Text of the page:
Nurse

A nurse is a health professional who is trained to look after patients and their families in different places like hospitals, aged care, GP clinics and in the community. Nurses will be involved in all aspects of your care, from admission to discharge. Nurses will assist with personal care but will also be involved in monitoring you closely for any signs of infection or complications from procedures, and will give you medications you as prescribed. You can always speak to your nurse about any concerns. A nurse practitioner has even more training and can prescribe medicine. You can talk to them about your care while you are in hospital.

Obesity services

Obesity services, or weight management programs, can be offered by a GP, dietitian or other health professional to help you get your weight under control. Losing even a little bit of weight will improve the health of your liver. You can talk to them to get advice and support that works for you to help you manage your weight.

Oncologist or Radiation oncologist

An oncologist is a specialist doctor who is trained to treat cancer. An oncologist treats cancer with medication, and a radiation oncologist treats cancer with radiation. You may see an oncologist if you have liver cancer. You can talk to your oncologist about medical treatment or radiology treatment for cancer.

Pathologist

A pathologist is a specialist doctor who is trained in how to diagnose disease by looking at the blood and tissues. Whenever you have a blood test or a biopsy, it’s interpreted by a pathologist. You will most likely not meet your pathologist, but their work will closely inform decisions about your care.

Radiologist

A radiologist is a specialist doctor who is trained to carry out and interpret imaging tests like X-rays, ultrasounds, CT scans and MRI scans. Radiology can also be used to treat some conditions. You may see a radiologist to diagnose or treat your liver condition. Your radiologist will write a report and send it to your GP or specialists. They won’t discuss their findings with you. This is so that you get the best advice and care.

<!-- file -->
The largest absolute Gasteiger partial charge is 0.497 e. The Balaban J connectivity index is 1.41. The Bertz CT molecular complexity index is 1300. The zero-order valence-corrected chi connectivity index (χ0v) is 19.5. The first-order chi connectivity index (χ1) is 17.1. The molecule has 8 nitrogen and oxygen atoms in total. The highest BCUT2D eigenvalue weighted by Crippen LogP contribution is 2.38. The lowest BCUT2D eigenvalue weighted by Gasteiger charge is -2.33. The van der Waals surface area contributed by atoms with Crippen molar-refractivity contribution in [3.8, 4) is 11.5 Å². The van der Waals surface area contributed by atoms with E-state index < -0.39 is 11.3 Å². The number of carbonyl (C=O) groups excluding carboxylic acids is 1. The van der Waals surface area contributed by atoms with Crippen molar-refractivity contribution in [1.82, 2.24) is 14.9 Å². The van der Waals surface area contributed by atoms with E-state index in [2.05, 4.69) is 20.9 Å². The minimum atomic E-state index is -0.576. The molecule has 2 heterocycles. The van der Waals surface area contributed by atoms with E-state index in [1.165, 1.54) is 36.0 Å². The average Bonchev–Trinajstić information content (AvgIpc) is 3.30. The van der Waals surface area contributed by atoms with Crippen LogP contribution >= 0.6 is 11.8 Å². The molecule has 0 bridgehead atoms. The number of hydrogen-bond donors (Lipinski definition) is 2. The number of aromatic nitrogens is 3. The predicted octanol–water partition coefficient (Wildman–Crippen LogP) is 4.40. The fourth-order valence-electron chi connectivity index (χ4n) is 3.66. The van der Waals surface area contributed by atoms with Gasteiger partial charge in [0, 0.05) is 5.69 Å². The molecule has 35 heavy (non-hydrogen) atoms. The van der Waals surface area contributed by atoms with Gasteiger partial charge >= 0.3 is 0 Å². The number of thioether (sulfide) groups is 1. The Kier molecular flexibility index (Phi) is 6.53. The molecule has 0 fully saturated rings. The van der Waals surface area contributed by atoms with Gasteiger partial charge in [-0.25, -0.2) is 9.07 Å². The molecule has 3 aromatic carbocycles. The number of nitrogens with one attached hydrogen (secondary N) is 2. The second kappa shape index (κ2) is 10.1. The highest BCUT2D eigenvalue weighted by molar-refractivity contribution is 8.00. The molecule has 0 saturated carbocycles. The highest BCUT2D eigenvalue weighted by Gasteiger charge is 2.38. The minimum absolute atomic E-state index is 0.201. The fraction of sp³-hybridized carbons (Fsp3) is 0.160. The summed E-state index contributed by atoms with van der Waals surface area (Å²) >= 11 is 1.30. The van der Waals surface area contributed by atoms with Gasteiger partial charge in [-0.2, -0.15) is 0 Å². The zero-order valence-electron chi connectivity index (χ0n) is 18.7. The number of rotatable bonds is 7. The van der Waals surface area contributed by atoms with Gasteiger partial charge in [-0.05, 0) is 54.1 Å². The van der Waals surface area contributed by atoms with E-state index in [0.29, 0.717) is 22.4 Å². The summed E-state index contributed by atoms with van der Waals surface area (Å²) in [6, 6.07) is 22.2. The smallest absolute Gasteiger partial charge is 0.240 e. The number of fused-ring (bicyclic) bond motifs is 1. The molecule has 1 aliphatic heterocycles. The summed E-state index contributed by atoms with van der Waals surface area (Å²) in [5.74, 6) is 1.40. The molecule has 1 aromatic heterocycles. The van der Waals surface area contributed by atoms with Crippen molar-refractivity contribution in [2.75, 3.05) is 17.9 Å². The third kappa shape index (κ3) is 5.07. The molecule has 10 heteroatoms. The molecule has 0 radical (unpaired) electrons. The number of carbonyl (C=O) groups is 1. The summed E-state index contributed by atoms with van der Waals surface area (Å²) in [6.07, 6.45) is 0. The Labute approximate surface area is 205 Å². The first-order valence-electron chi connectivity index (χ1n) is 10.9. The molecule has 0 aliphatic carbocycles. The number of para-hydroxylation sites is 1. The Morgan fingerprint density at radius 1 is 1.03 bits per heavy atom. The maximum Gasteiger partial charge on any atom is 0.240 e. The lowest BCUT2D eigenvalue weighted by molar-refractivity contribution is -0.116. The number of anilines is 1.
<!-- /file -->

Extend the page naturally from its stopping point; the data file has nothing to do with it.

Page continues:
Social worker

A social worker is an allied health professional who works in a hospital or the community to help people who need support. Social workers are available to help patients, their families and carers with personal and practical challenges. You can talk to a social worker for many reasons, for example if you need help managing finances while you are ill, if you feel like you are not being treated fairly, if you would like a referral to another service, or if you need some advice on how to cope.

Surgeon

A surgeon is a specialist doctor who is trained to perform surgery. There are different types of surgeons who specialise in operating on different parts of the body. The type of surgeon who operates on the liver and digestive tract is called a General Surgeon or a Hepatobiliary Surgeon. You might see a surgeon if you need surgery for conditions of the bile ducts, liver cancer, or a liver transplant. You can talk to your surgeon about any aspect of your operation.


What should I ask my doctor?

It can be hard to take in medical information, especially if you’re worried or stressed during your appointment.

When you see a doctor, it’s really important that you give them all the information they need to treat you properly. Tell them everything you can think of about your symptoms, your lifestyle and any family history of liver disease.

Remember, your medical team is not there to judge you on your decisions or behaviours. Their job is to decide the best treatment for you to give you the highest chance of success. Keeping back important information from your medical team may affect your care.

For example, your medical team would not report you to the police if you tell them that you are currently using drugs. Instead, they would be able to use this information to decide the best course of treatment.